Oceans of Media 2
We’re into another wave of ocean media as the blue beat continues to expand. A three-part report, ‘Saving the Sea’s Bounty’ graces the cover of the April issue of National Geographic, if a young swordfish dead in a tuna net can be called graceful. Outside magazine’s new ‘Green Issue’ includes profiles of a number of blue folks including Paul Watson, Yvon Chouinard, Jean-Michel Cousteau, and Blue Frontier advisory board member Bobby Kennedy Jr. (in a fish tank with a carp no less). The PBS 10-Part Series, ‘Journey to Planet Earth,’ featured “The State of the Ocean’s Animals” on March 28th, naming sea otters ‘heroes of kelp forest restoration’ for taking out those nasty urchins, but neglecting to mention the otter’s unsavory sex habits that make them poor role models for America’s youth (see ‘Blue Frontier — Dispatches from America’s Ocean Wilderness,’ pages 236-238).
Among the more interesting newspaper stories is one in the March 26 Washington Post by Juliet Eilperin examining the growing number of marine animal die-offs around the nation. The March 19 South Florida Sun-Sentinel ran a cover story by William (Bill?) Gibson on ‘Harnessing Our Ocean’ about researchers working on non-carbon ocean turbines driven by the Gulf Stream, Ocean Thermal Power pumps, even underwater hydrogen generators.
And who’s the eye candy on the cover of the new Washington Life magazine? Why it’s Blue Frontier board member Philippe Cousteau and his ocean washed jean-huggin’ sibling Alexandra. The two co-founders of EarthEcho and third generation explorer/activists are profiled in the magazine’s ‘Earth’ Issue. And while we know that it’s really planet Ocean we’re willing to give the editors a pass for highlighting the work of these two Generation ‘O’ educators.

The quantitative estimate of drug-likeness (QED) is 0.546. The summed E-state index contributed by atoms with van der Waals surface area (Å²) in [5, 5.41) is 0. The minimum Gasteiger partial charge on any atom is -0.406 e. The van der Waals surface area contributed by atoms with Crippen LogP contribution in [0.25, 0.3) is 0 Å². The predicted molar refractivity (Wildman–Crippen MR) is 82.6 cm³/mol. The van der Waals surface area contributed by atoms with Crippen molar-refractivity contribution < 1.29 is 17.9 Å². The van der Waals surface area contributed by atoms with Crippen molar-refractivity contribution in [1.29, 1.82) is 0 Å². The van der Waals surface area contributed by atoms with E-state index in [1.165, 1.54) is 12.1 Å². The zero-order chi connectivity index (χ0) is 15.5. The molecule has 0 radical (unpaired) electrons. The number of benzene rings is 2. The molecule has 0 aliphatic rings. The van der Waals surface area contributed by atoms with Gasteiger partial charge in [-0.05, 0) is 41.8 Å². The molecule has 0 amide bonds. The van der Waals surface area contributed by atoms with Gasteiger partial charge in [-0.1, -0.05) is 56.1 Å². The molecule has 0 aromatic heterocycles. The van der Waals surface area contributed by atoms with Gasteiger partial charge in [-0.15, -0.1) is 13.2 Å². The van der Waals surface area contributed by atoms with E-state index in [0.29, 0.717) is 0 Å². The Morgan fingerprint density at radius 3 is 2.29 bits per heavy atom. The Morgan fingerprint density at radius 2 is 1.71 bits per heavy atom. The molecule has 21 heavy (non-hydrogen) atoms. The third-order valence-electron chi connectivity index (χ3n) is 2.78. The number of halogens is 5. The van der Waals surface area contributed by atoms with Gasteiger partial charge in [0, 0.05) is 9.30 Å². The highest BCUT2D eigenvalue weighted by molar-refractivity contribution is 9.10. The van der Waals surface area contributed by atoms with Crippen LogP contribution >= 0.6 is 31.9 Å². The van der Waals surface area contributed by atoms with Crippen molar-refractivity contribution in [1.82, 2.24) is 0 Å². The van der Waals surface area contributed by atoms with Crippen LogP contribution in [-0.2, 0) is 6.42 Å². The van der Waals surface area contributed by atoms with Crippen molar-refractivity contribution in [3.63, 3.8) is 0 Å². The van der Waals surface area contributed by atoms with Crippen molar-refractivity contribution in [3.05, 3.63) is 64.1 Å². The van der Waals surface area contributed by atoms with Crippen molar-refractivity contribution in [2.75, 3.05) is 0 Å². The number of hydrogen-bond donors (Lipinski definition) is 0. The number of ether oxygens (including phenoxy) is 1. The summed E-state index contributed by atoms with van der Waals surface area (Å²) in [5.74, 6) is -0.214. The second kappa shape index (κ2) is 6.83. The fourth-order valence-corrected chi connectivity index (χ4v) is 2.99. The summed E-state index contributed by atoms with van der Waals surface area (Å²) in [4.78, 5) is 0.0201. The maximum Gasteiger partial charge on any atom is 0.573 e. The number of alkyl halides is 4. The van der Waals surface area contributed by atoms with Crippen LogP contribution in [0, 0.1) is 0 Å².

Blue Vision 08 is Coming…
We’re beginning to get good feedback on the July ‘O8 Blue Vision Summit that will be held in Washington DC. It looks like a couple of day-long organizing and strategy conferences will first take place this coming September, one in San Francisco and another the following week in D.C. We’ll be providing more details soon, or if you have ideas, questions or input contact us firstname.lastname@example.org
Surfing for a web rider
We’re still looking for someone to help us update and expand our bluefront.org website, get better placement for ‘Blue Notes,’ update our Wikpedia and You Tube stuff and generally hook us into the digital age for a few hundred mackerels a month (or we’ll provide dollars if you insist).
For the rest of you who are feeling like something’s missing from your reading experience, a donation at www.bluefront.org is always appreciated.